I am also an option for forage radish seed. If you want to try forage radish for no-till spring vegetables, get in touch with me and I can send you a couple of pounds of seed in exchange for some feedback. (While supplies last!).
Other cover crop seeds
Just a couple of notes about other cover crop seed. I’ve heard from the high-residue folks that it’s best to get specific varieties–not “variety not stated (VNS)”–of cover crops like hairy vetch. The reason for this is the need to minimize variability in maturation for mechanical termination. Another thing to discuss with a seed dealer.
Putting seeds in the ground
If you’ve got a drill already, this part isn’t for you. Drills are a great, easy way to seed cover crops, usually enabling good seed-soil contact. For drills, the optimal radish seeding rate is 6-8 lb/acre. If you’re working on a smaller scale, seeding cover crops can be more vexing. Mark Schonbeck and Ron Morse have put together a great factsheet on seeding cover crops in small-scale systems. An Earthway seeder can be a great (and not that slow- really!) way to seed cover crops effectively. If you get annoyed by seeds getting caught behind the plates (and crushed), you can do an easy modification. Last year, I seeded an entire experiment with a single Earthway. The only criticism I have is that there is very little flexibility in the seedplates that come with it. The radish seedplate works ok for forage radish seed (8″ rows), but it uses more seed than other methods and can result in stands that are a little too thick. If you make the rows any wider, you risk losing some weed suppression. Remember- the forage radishes are edible, so you could always harvest some for market or yourself and let the others grow bigger.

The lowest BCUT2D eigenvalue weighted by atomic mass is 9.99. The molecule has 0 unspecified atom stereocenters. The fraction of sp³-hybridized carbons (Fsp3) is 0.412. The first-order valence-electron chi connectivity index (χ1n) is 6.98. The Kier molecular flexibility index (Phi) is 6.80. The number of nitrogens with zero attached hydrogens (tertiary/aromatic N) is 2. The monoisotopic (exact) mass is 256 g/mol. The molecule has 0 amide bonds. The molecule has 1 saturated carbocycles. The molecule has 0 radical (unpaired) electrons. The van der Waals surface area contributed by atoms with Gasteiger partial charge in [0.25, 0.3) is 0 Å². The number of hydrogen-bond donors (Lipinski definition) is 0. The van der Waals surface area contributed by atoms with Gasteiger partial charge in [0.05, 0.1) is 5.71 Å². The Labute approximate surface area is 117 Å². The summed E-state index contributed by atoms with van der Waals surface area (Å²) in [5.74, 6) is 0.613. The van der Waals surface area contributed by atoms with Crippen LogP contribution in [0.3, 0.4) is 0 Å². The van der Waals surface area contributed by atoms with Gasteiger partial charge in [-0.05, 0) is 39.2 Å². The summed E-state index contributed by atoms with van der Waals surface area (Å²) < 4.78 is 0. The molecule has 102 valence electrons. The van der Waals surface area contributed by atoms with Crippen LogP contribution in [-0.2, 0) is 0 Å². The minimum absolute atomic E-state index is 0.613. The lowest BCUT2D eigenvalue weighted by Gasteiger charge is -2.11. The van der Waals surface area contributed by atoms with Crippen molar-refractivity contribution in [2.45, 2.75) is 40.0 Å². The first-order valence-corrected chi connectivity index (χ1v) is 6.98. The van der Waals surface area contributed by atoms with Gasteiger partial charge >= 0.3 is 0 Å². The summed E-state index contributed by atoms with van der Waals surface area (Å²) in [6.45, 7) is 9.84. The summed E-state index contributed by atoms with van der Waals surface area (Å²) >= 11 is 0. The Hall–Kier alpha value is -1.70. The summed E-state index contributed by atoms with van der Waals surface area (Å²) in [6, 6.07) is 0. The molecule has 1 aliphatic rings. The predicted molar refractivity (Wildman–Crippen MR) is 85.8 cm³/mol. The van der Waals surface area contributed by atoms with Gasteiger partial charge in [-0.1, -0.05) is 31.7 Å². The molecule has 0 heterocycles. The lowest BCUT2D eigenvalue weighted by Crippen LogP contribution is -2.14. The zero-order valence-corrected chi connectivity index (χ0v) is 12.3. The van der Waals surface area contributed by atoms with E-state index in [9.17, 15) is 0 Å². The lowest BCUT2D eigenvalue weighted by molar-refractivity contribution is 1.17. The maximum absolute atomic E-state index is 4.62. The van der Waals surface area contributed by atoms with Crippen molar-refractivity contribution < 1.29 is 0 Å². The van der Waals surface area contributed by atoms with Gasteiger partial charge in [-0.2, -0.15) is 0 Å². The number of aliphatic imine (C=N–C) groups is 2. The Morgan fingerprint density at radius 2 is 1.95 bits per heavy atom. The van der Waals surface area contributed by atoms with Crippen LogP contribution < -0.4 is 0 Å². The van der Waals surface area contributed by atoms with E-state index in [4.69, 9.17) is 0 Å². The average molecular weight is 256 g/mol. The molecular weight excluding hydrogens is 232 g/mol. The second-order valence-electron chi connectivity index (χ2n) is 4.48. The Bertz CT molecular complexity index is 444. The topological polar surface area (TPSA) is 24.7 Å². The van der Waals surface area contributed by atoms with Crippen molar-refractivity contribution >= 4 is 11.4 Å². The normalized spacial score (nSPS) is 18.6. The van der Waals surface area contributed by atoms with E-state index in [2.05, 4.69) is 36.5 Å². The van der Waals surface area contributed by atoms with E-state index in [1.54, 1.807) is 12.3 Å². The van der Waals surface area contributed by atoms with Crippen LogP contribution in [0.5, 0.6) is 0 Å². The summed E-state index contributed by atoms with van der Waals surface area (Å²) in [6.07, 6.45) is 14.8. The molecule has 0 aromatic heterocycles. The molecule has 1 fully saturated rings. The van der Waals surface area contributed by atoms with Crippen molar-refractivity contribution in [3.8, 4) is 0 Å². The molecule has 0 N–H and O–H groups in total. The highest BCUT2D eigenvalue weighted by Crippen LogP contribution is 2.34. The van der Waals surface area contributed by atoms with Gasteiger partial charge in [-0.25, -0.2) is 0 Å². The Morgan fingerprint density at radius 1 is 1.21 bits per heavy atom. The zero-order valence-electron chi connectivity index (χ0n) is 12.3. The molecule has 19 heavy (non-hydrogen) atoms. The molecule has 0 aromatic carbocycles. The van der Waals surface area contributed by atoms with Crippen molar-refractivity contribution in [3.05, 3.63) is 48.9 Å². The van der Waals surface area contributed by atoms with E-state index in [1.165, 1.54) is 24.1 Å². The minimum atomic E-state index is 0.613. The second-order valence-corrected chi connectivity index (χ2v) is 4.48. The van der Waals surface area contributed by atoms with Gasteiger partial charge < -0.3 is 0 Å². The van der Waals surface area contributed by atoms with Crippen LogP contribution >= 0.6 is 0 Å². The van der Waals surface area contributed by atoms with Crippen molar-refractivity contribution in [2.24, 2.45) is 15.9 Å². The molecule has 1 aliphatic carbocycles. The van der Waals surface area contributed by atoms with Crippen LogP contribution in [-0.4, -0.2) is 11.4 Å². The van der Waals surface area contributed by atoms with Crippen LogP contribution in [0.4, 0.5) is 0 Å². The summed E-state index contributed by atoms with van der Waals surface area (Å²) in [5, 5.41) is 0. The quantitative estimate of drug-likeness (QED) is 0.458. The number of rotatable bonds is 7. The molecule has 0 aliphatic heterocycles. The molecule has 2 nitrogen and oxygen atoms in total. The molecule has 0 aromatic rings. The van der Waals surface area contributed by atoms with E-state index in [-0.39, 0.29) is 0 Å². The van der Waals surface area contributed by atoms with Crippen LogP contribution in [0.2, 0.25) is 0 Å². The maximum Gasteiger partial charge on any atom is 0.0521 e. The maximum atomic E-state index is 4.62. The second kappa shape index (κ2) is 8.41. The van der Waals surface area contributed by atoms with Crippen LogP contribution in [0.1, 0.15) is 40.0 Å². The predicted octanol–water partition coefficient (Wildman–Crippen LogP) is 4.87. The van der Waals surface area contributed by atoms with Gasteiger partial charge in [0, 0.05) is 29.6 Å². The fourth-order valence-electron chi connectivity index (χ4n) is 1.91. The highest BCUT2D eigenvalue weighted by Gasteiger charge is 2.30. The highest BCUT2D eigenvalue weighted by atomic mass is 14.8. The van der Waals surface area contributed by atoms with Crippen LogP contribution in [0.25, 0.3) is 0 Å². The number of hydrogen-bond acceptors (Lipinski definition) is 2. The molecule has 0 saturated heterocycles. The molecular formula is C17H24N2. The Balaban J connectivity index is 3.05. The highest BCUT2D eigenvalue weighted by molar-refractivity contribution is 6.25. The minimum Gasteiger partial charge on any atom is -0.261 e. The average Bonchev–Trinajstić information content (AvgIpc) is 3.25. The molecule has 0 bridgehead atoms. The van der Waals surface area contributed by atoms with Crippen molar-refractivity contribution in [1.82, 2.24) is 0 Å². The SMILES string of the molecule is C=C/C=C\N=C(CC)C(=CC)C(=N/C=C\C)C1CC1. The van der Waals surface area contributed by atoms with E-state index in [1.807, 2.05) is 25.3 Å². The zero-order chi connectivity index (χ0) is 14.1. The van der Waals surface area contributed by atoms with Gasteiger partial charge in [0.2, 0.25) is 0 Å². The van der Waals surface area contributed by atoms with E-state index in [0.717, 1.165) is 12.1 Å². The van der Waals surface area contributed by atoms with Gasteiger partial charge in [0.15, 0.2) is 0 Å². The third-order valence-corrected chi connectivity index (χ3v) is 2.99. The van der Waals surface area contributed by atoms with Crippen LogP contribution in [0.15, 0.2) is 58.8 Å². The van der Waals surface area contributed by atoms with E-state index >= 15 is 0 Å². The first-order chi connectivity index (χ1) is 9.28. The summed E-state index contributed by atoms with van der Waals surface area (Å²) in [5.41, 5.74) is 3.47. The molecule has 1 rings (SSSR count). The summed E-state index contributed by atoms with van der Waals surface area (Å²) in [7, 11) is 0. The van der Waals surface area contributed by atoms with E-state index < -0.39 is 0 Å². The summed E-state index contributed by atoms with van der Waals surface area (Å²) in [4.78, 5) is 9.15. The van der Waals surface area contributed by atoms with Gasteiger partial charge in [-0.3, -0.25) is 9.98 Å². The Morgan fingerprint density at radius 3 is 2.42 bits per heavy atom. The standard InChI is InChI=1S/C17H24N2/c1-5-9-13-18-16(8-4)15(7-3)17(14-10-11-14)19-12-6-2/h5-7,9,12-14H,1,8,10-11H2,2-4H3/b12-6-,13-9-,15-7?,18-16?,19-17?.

Prior to seeding forage radish, it’s important to have good weed control. For most organic growers, this means some light tillage. Yes, this goes against “no-till,” but without spraying, it’s difficult to control weeds year-round. So, the tillage in this system occurs right before cover crop seeding, and then tillage is skipped before cash crop seeding in spring. With a very close mowing and a no-till drill, it would be possible to establish forage radish without spraying or tilling in a field without significant perennial weed pressure.
Monitoring forage radish as it grows
Despite the appeal in a silver bullet, forage radish is not one. There are plenty of things that can go “wrong,” leading to conditions that are not favorable for no-till seeding without herbicides in spring, but if you’re careful about seeding early, getting good seed-soil contact, making sure you seed at the right rate, and perhaps even irrigating, you should get good results. Below are some of the reasons for poor results.
Inadequate residual soil nutrients.
Lack of water
Get in touch if you want seeds or have questions.